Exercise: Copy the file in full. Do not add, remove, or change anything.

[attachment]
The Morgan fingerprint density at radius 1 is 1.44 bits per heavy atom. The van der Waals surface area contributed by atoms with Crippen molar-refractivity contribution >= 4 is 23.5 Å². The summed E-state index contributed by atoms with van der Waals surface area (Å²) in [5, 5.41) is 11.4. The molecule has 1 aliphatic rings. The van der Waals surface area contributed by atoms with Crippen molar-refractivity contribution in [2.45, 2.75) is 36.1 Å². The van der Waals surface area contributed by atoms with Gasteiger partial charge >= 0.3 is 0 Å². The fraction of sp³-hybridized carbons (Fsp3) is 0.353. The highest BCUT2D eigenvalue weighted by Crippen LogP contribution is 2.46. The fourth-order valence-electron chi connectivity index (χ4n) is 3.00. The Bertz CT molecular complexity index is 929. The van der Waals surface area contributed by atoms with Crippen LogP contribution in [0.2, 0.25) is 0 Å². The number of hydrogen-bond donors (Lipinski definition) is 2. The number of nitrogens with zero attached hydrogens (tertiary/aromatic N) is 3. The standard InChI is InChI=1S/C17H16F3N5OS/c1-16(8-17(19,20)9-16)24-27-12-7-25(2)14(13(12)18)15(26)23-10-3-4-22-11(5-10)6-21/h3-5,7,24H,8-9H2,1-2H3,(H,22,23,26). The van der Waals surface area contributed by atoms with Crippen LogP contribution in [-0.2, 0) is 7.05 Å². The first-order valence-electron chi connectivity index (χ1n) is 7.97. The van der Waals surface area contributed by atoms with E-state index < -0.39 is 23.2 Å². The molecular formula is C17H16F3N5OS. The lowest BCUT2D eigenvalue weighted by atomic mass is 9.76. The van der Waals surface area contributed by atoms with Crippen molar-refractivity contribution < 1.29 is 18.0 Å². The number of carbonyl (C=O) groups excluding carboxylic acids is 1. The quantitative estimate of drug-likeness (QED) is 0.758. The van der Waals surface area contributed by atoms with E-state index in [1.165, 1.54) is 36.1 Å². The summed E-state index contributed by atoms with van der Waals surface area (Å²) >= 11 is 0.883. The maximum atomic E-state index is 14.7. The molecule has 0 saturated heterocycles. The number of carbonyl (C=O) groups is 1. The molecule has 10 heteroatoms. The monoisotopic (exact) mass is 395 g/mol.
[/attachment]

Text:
The Morgan fingerprint density at radius 1 is 1.44 bits per heavy atom. The van der Waals surface area contributed by atoms with Crippen molar-refractivity contribution >= 4 is 23.5 Å². The summed E-state index contributed by atoms with van der Waals surface area (Å²) in [5, 5.41) is 11.4. The molecule has 1 aliphatic rings. The van der Waals surface area contributed by atoms with Crippen molar-refractivity contribution in [2.45, 2.75) is 36.1 Å². The van der Waals surface area contributed by atoms with Gasteiger partial charge >= 0.3 is 0 Å². The fraction of sp³-hybridized carbons (Fsp3) is 0.353. The highest BCUT2D eigenvalue weighted by Crippen LogP contribution is 2.46. The fourth-order valence-electron chi connectivity index (χ4n) is 3.00. The Bertz CT molecular complexity index is 929. The van der Waals surface area contributed by atoms with Crippen LogP contribution in [0.2, 0.25) is 0 Å². The number of hydrogen-bond donors (Lipinski definition) is 2. The number of nitrogens with zero attached hydrogens (tertiary/aromatic N) is 3. The standard InChI is InChI=1S/C17H16F3N5OS/c1-16(8-17(19,20)9-16)24-27-12-7-25(2)14(13(12)18)15(26)23-10-3-4-22-11(5-10)6-21/h3-5,7,24H,8-9H2,1-2H3,(H,22,23,26). The van der Waals surface area contributed by atoms with Crippen LogP contribution in [-0.2, 0) is 7.05 Å². The first-order valence-electron chi connectivity index (χ1n) is 7.97. The van der Waals surface area contributed by atoms with E-state index < -0.39 is 23.2 Å². The molecular formula is C17H16F3N5OS. The lowest BCUT2D eigenvalue weighted by atomic mass is 9.76. The van der Waals surface area contributed by atoms with Crippen molar-refractivity contribution < 1.29 is 18.0 Å². The number of carbonyl (C=O) groups excluding carboxylic acids is 1. The quantitative estimate of drug-likeness (QED) is 0.758. The van der Waals surface area contributed by atoms with E-state index in [1.165, 1.54) is 36.1 Å². The summed E-state index contributed by atoms with van der Waals surface area (Å²) >= 11 is 0.883. The maximum atomic E-state index is 14.7. The molecule has 0 saturated heterocycles. The number of carbonyl (C=O) groups is 1. The molecule has 10 heteroatoms. The monoisotopic (exact) mass is 395 g/mol.